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The Marshall University Foundation hosted its annual Donor Recognition Dinner Oct. 20 at the Brad D. Smith Foundation Hall on Marshall’s Huntington campus. The event recognizes the generosity of donors with lifetime giving of $100,000 or more to Marshall University.

Over the past fiscal year from July 1, 2022, to June 30, 2023, 37 new members entered the Foundation’s major gift societies and 22 moved into higher giving levels. There are also 495 members in the Foundation’s Old Main Society, which recognizes planned gift intentions.

“We are honored to celebrate our donors during our Donor Recognition Dinner,” said Ron Area, CEO of the Marshall University Foundation. “Their charitable giving toward Marshall University is not merely a financial investment; it is a testament to their belief in the power of education and its ability to shape a brighter future.”

Area began the event by welcoming the donors and their guests, followed by an invocation from Rex Johnson, a member of the Foundation’s Board of Directors. President Brad D. Smith gave remarks about the current status of the university as well as recent developments including the investment of $45 million from the State of West Virginia to build a state-of-the-art institute for cyber security. Smith also shared his excitement for the launch of Marshall For All.

Marshall For All is an initiative announced last year by President Smith to help students earn a bachelor’s degree debt-free. Marshall For All launched this fall with 100 students participating in the program, and Marshall plans to grow the program over the next 10 years. A handful of Marshall For All students were present for the dinner and met with several of the donors.

“Through the steadfast commitment of our generous donors, we are not merely building structures or endowing scholarships; we are sculpting the very foundation of possibility for each student at Marshall University, including those in the Marshall For All program,” President Smith said. “Our donors’ contributions are the catalysts for innovation, the keys to unlocking potential, and the bridge to a future where education transforms lives.”

The Foundation’s Board of Directors meets three times a year, and on those occasions, the Board meets annually in the fall on Huntington’s campus. This year, the Board of Directors’ fall meeting coincided with the event, which returned after a three-year hiatus due to the pandemic. The Foundation calculates lifetime giving totals annually.

The Marshall University Foundation has announced a gift of $1,715,949.13 toward the College of Education and Professional Development bequeathed by Hazel Shrader, a three-time graduate of Marshall University.

“Hazel would like to help any student who is trying but needs help,” said Barbara Holesapple, a friend of Shrader’s. “She would be pleased to know she is helping someone.”

Shrader earned a normal teaching degree in 1942 from then-Marshall College. She received her bachelor’s and master’s degrees, both in education, in 1943 and 1952, respectively. According to Shrader’s friends and family, her time at Marshall was her proudest moment and she decided to leave a gift so others would have a chance to go to college.

“She really appreciated her time there,” said Doris Ann Taylor, cousin, friend and former student of Shrader’s. “She would be very happy that the money is to be used as she intended.”

On Oct. 5, Holesapple, Taylor and Connie Copeland, a friend of Shrader’s, traveled from Monroe County to Huntington to hand-deliver the check and to pose for a photo in Brad D. Smith Foundation Hall with Teresa Eagle, dean of the College of Education and Professional Development, Scott Anderson, chief financial officer for the Foundation, and Ainslie McKinney, program director of legacy giving and administrative services for the Foundation.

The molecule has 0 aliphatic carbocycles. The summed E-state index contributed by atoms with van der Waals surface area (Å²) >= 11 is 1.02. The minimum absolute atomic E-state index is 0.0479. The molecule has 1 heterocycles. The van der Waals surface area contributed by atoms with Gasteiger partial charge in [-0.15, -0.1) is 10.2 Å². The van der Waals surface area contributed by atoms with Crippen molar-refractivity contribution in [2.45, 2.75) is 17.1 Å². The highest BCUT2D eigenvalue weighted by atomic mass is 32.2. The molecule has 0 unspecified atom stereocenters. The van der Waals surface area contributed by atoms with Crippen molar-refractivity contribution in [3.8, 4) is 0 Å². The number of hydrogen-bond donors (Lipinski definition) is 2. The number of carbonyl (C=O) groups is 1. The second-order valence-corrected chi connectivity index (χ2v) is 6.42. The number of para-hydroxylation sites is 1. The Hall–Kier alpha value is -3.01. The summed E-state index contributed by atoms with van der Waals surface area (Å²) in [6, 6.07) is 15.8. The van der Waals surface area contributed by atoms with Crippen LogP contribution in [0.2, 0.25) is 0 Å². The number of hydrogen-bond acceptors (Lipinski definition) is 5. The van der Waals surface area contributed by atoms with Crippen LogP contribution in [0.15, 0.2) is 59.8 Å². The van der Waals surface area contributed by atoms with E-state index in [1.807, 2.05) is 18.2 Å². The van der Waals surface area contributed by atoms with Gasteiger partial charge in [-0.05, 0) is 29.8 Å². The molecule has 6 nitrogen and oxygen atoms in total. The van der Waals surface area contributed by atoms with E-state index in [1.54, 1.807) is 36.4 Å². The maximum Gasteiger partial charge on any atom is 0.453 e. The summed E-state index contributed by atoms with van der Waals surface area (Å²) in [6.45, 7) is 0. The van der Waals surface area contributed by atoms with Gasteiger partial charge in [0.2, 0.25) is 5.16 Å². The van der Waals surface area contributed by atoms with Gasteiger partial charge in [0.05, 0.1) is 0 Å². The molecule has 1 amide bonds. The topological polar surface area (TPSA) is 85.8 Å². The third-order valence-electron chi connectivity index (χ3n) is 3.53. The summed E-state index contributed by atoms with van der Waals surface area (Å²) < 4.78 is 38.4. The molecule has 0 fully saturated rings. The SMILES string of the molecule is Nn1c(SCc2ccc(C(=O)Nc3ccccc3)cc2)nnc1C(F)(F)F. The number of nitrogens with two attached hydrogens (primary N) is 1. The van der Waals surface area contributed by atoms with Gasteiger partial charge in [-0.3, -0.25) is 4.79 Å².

“We are a service profession,” Eagle said. “We teach our students to ‘pay it forward.’ Giving back is so important. We are excited to tell Hazel’s story and we hope it makes a difference to people.”

Shrader was born on Aug. 24, 1922, in Pickaway in Monroe County, West Virginia. At 16 years old, she graduated from Union High School in 1939 and was class valedictorian. Apart from her time at Marshall, Shrader lived in Monroe County her entire life and taught for 45 years.

Shrader’s first teaching job was Willow Bend, a one-room school, followed by Reynolds School and Mt. Prospect School on Knobs Mountain. She then taught at Glace School, Dewey School, Belleview School, Sinks Grove Elementary School, and lastly, Union Elementary School where she taught for 23 years before her retirement.

In addition to her responsibilities in the classroom throughout the school year, Shrader also taught Head Start for 12 weeks in the summer for 22 years. In all her years of teaching, Shrader never took sick leave and only missed four days of teaching after her mother died.

Shrader taught all different grade levels, but she spent most of her career teaching reading to first graders. She was named Monroe County’s Reading Teacher of the Year in 1987, the same year she retired, Taylor said.

It is with that in mind, Eagle said, the college will decide how best to use the gift, which will most likely include scholarships, particularly for students whose focus is teaching reading.

Following her retirement, Shrader traveled with friends on cruises to Alaska, Australia, New Zealand and Panama. She also went on Elder Hostel and Just Older Youth (JOY) trips, shopped and spent time with her best friend, Mayo Lemons, and crafted dolls.

Shrader took great pride in being a member of Delta Kappa Gamma for 50 years, as well as a member of the Monroe County and West Virginia Reading Councils and was a life member of the Monroe County Retired School Personnel.